“Newcomers to Nashville may not be aware of the extent of destruction, as well as the resilience and comradery in the aftermath,” says Delmez. “Despite the severity of this historic event, it received little national media attention, primarily because of other major stories such as the BP oil spill in the Gulf of Mexico and the failed Times Square car bombing dominating prime-time news coverage.

Nashville Flood of 2010

Nashville’s 2010 Flood left thousands displaced and at least seven dead.

Nashville residents who dubbed themselves “The Redneck Armada” used personal boats as search-and-rescue vessels, ferrying residents stranded in their homes to higher ground. In recordings made by the Nashville Public Library in 2011, many people recalled being saved by these strangers—often without exchanging names, as armada members went back out to check on others.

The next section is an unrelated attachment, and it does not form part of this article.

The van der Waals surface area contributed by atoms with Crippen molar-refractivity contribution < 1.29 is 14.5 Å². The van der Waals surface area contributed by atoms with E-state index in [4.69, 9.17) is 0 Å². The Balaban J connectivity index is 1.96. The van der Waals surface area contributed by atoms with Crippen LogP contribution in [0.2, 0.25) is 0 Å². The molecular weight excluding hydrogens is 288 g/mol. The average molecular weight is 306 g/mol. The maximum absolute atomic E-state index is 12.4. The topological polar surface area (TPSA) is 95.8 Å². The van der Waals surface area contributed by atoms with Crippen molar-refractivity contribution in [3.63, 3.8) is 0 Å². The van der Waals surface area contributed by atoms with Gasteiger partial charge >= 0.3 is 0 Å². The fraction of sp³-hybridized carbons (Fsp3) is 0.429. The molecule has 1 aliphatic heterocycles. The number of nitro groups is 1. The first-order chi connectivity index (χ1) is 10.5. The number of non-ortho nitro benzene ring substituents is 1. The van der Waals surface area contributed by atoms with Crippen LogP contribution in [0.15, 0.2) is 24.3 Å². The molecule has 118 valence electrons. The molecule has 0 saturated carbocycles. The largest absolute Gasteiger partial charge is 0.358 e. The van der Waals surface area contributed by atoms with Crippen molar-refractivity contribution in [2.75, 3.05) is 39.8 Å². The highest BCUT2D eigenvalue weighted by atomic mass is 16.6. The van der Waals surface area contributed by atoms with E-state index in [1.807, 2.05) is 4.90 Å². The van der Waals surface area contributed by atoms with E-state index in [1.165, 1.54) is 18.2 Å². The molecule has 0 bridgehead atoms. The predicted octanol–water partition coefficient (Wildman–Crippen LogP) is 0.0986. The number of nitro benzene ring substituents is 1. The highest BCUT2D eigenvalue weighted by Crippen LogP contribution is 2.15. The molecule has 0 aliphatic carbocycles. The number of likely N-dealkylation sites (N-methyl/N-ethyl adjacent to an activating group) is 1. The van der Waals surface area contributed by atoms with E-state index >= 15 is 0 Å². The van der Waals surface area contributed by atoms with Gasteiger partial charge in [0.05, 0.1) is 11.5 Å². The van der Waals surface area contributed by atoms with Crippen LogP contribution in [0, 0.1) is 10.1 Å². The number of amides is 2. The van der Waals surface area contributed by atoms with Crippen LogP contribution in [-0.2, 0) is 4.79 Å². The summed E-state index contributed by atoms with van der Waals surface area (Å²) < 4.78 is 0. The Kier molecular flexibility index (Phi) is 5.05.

Delmez notes how effectively the city banded together in a time of crisis, something other cities have had difficulty replicating in comparable disaster.

“Compared to other natural disasters, the recovery process in Nashville was remarkably efficient,” Delmez continues. “When Anderson Cooper of CNN arrived on Thursday, May 6, the worst was over, and the recovery and cleanup had already begun.”

Another recurring theme is the community’s outpouring of aid, which came from churches, volunteer groups such as Hands On Nashville, and disaster relief agencies. The Community Foundation of Middle Tennessee received over $14 million in donations for recovery work. More than 25,000 volunteers worked 375,000 hours; they helped distribute water, tear out drywall, make boxed lunches, and clean up people’s homes, among other efforts.

A section of “now and then” photos on an interactive display in the gallery will illustrate the recovery, or lack of progress, in each area. Volunteerism, rescue efforts, inequities in disaster relief, and the rebuilding process will be addressed.

“For Nashville residents who lived through this historic event, visiting the exhibition will be an opportunity to reflect on their own stories while seeing the perspective of others who share similar experiences,” says Delmez.